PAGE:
Noah – A Patriarch’s Curse

by Brian S. Somers

Some years have gone by after the flood waters receded and Noah’s family exited the ark. They had adapted to the post-flood climate, and it was harsher than in the antediluvian period. With eight people to provide for, and more on the way, food was a necessity, and Noah became a farmer. We are not told what occupations Shem, Ham and Japheth took, but, undoubtedly, the younger men helped their father. By the time of our story, Ham and his wife had at least one child, Canaan, who was apparently the youngest male (Genesis 9:24). In addition to food crops, Noah also planted a vineyard.

An American Foster Father and a blind Moroccan Orphan

This article appeared in the Daily SouthTown yesterday. I found it fascinating because it perfectly captured the points of what we teach here at 113 Restoration, namely, the power and responsibility of the father to care for his family, and those he is directly responsible for, as well as how YHVH is the judge of widows and orphans. Beyond this, He commands us not to put a stumbling block in front of the blind.

He executes justice for the orphan and the widow

Deuteronomy 10:18a

Because I delivered the poor who cried for help, And the orphan who had no helper.

Job 29:12

You shall not curse a deaf man, nor place a stumbling block before the blind, but you shall revere your God; I am the Lord.

Leviticus 19:14

The original article can be found at:

A Moroccan orphan finds the American Dream is also accessible


Itto Outini stands in the Bell Engineering Center at the University of Arkansas in Fayetteville.
Itto Outini stands in the Bell Engineering Center at the University of Arkansas in Fayetteville. (Wendy Echeverria)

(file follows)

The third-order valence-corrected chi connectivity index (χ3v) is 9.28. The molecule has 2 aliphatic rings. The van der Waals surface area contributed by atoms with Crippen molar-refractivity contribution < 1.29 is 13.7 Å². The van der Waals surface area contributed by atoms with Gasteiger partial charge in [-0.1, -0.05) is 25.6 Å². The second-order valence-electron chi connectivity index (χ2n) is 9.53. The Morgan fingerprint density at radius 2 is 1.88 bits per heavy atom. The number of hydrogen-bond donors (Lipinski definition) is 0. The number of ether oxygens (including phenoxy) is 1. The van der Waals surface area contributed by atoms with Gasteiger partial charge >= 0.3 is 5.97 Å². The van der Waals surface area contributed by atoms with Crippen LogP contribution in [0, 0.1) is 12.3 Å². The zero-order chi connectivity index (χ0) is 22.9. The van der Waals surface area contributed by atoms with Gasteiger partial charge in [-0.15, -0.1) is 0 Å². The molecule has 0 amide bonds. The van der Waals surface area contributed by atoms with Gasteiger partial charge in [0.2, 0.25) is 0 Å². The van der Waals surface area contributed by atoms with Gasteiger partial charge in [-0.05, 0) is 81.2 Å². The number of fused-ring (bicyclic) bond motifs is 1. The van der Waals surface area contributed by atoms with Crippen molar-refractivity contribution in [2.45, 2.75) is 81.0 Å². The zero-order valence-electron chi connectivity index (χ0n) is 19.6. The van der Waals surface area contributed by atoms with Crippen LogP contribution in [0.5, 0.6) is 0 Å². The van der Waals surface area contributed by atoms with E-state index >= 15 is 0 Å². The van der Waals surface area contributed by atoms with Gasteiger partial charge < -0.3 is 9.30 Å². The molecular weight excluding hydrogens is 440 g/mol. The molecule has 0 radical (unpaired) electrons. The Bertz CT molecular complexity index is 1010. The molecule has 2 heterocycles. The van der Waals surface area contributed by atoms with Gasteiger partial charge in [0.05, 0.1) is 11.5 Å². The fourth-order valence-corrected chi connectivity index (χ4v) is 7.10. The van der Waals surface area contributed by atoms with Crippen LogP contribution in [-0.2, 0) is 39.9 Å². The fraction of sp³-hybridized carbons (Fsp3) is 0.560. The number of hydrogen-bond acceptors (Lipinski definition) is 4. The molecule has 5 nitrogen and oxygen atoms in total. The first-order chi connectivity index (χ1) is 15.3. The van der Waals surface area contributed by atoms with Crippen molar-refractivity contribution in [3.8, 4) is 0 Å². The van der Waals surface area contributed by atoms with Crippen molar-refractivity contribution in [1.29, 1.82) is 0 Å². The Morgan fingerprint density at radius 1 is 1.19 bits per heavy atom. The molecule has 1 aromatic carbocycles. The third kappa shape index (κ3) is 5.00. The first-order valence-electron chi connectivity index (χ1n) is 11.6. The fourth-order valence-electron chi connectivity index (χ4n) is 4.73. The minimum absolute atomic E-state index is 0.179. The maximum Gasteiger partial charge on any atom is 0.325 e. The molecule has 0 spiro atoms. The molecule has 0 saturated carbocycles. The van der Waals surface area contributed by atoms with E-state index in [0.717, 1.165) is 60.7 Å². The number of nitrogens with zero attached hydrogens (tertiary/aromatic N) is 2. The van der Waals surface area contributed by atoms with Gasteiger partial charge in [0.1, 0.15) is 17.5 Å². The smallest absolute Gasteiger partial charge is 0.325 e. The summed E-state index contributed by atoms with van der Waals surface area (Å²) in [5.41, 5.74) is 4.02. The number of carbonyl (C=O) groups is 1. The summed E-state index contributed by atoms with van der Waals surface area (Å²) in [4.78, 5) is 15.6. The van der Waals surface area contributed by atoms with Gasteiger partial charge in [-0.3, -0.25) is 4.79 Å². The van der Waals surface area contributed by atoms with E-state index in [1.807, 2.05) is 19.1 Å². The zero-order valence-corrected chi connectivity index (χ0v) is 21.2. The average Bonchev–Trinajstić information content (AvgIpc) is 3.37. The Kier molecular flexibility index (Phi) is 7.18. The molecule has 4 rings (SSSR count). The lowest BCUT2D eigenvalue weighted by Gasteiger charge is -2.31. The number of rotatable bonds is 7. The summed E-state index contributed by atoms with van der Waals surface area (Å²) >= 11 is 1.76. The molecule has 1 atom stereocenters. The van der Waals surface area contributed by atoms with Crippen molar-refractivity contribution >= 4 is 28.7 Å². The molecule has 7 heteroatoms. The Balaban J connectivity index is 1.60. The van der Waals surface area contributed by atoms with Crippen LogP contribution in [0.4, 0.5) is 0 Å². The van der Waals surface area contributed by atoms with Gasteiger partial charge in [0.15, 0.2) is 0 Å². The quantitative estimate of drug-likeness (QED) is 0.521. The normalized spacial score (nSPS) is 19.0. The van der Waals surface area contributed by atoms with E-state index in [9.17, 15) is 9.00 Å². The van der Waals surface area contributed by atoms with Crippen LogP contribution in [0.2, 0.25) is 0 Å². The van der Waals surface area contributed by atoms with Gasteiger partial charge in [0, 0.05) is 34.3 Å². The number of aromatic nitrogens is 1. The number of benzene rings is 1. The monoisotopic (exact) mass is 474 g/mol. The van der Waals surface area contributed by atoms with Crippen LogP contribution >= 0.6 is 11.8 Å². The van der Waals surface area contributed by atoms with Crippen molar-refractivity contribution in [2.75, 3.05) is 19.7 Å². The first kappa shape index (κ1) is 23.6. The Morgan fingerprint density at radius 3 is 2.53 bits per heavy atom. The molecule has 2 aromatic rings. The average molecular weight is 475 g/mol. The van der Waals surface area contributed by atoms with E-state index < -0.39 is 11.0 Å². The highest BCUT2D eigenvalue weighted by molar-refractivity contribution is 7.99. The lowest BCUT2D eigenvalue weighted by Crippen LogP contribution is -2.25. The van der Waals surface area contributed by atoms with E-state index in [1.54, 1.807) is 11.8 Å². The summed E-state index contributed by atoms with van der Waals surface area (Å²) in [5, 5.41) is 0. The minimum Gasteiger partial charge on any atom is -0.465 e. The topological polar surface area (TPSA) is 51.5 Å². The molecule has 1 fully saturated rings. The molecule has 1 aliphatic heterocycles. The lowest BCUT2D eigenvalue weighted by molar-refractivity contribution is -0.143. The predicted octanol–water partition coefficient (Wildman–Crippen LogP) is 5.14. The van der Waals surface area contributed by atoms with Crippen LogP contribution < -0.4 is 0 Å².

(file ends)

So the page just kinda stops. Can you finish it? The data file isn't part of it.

Noah: Obedient Ark Builder

by Brian S. Somers

This is the third entry in the “Vignettes of Patriarchy” series.

Centuries have passed since Adam’s Fall. Mankind has been fruitful and multiplied, though not without some tragic episodes such as the fratricide by Cain against his brother Abel, or Lamech’s killing of a teenager or young man. Then, in the fifth chapter of Genesis, Moses wrote the second “this is the book of generations of” זה ספר תולדת (zeh sepher toldot); the first time was the record of the creation during Creation Week. This genealogical record illuminates something that I think bears emphasis before we continue onto Noah himself.

Patriarchy is about a man being responsible for his family in his generation. But every man has a heritage of fathers backwards into time to Noah, and beyond him to Adam, and may be blessed with a similar heritage in descendants in sons and daughters forward into time. The past is fixed, but the present choices determines much about what the future will be, while the ultimate end thereof is known only to YHVH. Therefore, a genealogical record connects us with the past, with the decisions made by previous patriarchs that informing present-day men and fathers in their decision-making with an eye to the future. Not every man will be great in his generation, but he may have a great ancestor and/or a great descendant. Every human since the Flood is descended from Noah, and to him we now turn.

Adam – The Second Patriarch Part 2 – A Patriarch’s Fall

This is the second entry in the series of patriarchal vignettes drawn from the stories about different men throughout biblical history. Please see Adam – The Second Patriarch: Part 1 – Creation of Patriarchy for the first part of this vignette about Adam.

By naming the beasts and birds, the man demonstrated he had authority over them and used it for good. But, for whatever reason, he did not exercise that authority over the serpent when it talked to the woman. He allowed the serpent to beguile his woman.

Adam – The Second Patriarch Part 1 – Creation of Patriarchy

This is the first entry in the series of patriarchal vignettes drawn from the stories about different men throughout biblical history. The second part is Adam – The Second Patriarch: Part 2 – A Patriarch’s Fall.

It was a beautiful day in the morning of the world. Just a few days earlier on Days Two and Three, the world had been spoken into existence by the Word of YHVH, given light on Day Four, populated with plants and all manner of beasts on Days Five and Six. Finally, in great and deep joy, YHVH made man in His image and put him in the Garden of Eden, then He rested on Day Seven. All was perfect. YHVH smiled and the Heavenly Host sang for joy (Job 38:4-11, esp. v.7).